7 of Suffolk's most inspirational women

Portrait of Elizabeth Garrett Anderson.

Elizabeth Garrett Anderson. - Credit: PA

Ahead of International Women's Day on Monday March 8, get to know some of the figures who have made an incredible impact on our great county and the wider world.

Elizabeth Garrett Anderson  

Very few of us will be able to achieve a ‘first’ in any given field – unlike Elizabeth Garrett Anderson, who was not only the first woman in Britain to qualify as a doctor, but was also the first woman to be elected as a mayor in England. In addition to this, she was also the first woman in Britain to be elected to a school board, and the first dean of a British medical school. 

Born in 1836, Elizabeth found herself repeatedly rejected after applying to a number of medical schools – so went on to found her own after obtaining a medical degree in France. Alongside fellow contemporaries Elizabeth Blackwell and Sophia Jex-Blake, the trio established London School of Medicine for Women – the first medical school in Britain to train women as doctors.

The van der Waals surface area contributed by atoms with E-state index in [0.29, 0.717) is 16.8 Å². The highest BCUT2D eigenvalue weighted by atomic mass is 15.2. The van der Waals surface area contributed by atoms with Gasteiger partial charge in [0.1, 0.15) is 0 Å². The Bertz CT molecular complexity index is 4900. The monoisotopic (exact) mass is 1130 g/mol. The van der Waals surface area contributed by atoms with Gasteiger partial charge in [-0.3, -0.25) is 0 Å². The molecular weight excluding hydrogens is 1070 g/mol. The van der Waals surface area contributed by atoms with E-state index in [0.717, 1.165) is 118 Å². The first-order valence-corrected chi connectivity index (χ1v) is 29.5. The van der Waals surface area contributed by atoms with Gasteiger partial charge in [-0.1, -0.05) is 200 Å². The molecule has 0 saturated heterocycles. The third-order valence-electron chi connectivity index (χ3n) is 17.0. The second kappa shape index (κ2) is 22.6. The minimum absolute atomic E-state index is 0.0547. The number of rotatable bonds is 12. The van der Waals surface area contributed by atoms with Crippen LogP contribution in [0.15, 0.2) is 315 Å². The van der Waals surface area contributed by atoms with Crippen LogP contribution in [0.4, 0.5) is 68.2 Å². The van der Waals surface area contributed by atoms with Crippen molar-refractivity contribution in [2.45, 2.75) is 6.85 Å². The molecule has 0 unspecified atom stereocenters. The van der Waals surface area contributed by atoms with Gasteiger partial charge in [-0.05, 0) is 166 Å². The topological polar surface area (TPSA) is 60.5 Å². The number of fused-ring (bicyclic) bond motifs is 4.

Closer to home, readers will recognise Elizabeth as former Mayor of Aldeburgh, after she was elected in 1908 – making her the first female mayor in England. She was also a prominent member of the Suffragette Movement, with her daughter Louisa following in her footsteps.  

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Pic Simon Parker
Mary Skelcher of The National Trust at Sutton Hoo with the portrait o

Mary Skelcher of The National Trust at Sutton Hoo with a portrait of Edith Pretty - Credit: Simon Parker


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Edith Pretty 

While Edith May Pretty was actually born in Yorkshire in 1883, she played an incredibly pivotal part in Suffolk history thanks to her helping hand at Sutton Hoo. It was her land that the Anglo-Saxon treasures and ghost ship were excavated from back in 1939. After allowing an archaeological dig to take place on her estate, Basil Brown and his team of diggers got to work and eventually unearthed what would go on to be dubbed “one of the most important archaeological discoveries of all time”.  

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Following a treasure trove inquest later that summer, it was found that the goods from the ship were legally Edith’s property – and she decided to donate the finds to the British Museum so they could be viewed and enjoyed by all.